Nighthawk only specialized software such as autocad (or CAD in general), Creativity Software (such as premiere, finally 64 bit) and Scientific Software in general usually have a 64 bit version...



another link
Windows Vista 64-bit - Is it worth the upgrade? | Windows Vista for Beginners

where i get news on 64 bit apps:
64bit and x64 - Home
I like this one. Video Tuner Capture**Drivers/Codecs**Catalogue of 64-bit Software* There are none!

Finding 64bit drivers first before running 64bit Windows is the advice seen on the first link there as well as at MS. Unfortunately that's the main beef for most people when finding there are none for something they have on their own systems.

You can't point the finger at Microsoft there since they only provided the 64bit editions of Windows while 3rd parties fell sleep at the switch as darkassain summed that up pretty well. Unfortunately not everyone is in a position to simply go after the latest hardwares that do see support.

Presently I'm waiting to see if adding a wireless router that will match up wiith the ethernet type dsl line and will work for getting online with the 64bit 7. The video and sound drivers are easy enough to find while Creative still lacks on the application side of that.

For those that can get everything going they are one step ahead there. But for the rest of us .. not soooo good is the unfortunate side of that..
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09 Mar 2009   #26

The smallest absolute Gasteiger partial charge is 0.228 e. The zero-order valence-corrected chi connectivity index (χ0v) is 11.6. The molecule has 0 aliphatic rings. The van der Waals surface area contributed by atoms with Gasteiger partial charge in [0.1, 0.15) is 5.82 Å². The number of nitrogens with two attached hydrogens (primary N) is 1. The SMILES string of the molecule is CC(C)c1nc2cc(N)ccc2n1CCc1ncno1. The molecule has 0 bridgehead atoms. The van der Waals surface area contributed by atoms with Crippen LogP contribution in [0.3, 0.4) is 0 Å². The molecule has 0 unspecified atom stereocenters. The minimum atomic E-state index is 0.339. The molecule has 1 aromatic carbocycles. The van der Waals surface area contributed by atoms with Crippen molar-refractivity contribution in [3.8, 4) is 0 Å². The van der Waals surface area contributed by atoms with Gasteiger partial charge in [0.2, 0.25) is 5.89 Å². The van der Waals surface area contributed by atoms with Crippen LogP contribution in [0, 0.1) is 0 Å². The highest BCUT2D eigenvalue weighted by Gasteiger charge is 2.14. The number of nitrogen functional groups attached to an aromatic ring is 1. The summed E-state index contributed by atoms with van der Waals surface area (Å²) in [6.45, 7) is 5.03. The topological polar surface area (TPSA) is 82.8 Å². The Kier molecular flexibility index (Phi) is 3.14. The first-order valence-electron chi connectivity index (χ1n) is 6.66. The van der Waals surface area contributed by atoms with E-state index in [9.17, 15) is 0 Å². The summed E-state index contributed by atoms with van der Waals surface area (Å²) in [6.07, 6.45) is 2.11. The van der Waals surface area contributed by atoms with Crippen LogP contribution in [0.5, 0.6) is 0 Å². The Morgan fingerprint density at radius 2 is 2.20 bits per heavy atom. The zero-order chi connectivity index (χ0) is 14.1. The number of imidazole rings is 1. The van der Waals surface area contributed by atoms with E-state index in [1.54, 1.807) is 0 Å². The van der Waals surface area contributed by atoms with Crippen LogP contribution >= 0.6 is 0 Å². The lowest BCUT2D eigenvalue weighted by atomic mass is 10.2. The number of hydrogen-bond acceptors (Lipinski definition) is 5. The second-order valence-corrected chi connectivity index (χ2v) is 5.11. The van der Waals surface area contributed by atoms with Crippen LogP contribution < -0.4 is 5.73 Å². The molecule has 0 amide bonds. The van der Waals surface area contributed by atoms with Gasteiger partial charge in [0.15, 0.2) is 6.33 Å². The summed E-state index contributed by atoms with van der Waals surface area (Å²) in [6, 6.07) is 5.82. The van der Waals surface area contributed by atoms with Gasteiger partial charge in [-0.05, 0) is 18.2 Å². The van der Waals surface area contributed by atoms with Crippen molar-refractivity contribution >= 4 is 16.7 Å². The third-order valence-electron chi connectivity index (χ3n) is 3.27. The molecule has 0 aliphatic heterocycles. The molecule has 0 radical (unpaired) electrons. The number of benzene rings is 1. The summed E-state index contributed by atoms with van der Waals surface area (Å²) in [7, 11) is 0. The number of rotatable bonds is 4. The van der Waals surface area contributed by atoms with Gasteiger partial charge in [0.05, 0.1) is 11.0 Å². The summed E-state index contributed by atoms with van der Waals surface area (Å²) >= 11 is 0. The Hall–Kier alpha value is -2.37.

zrtom

W8 Pro, W7 Ultimate, XP Pro x64, Vista x64, Ubuntu
 
 

This is indeed a great thread. Lots of really good thoughts and ideas.

One way I look at x86 vs. x64 is, forgetting about drivers and installed programs, the Operating System itself will run more efficiently (faster) if the computer's architecture supports addressing 64 bits. It seems like, with Windows at least, that the Operating System is sometimes its own worst enemy. It is so busy indexing and defragging and verifying digital signatures and polling the removable media and checking for updates and ......on and on... that it is sometimes hard for a driver or program to get a word in edgewise. So with the OS itself being faster and more efficient, the other things like drivers and programs will have more time to do their thing.

How does that present in the real world? You click on Photoshop and in two or three seconds it is loaded and ready to get to work; and you're not sitting there watching the blue circle spin....less time for the OS to get confused and forget what it was doing. Windows 7 has fixed a lot of that by reprogramming interrupt timers but being more efficient (64-bit) reduces the total interrupt "load" and gives you a faster system.

I don't know, just a thought. From my experience at least, 64-bit Vista, 64-bit XP (to some extent) and now 64-bit W7 all run more stable and faster than the 32-bit versions.
Tom
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09 Mar 2009   #27
Night Hawk

W7 Ultimate x64/W10 Pro x64 dual boot main build-remote pc W10 Pro x64 Insider Preview/W7 Pro x64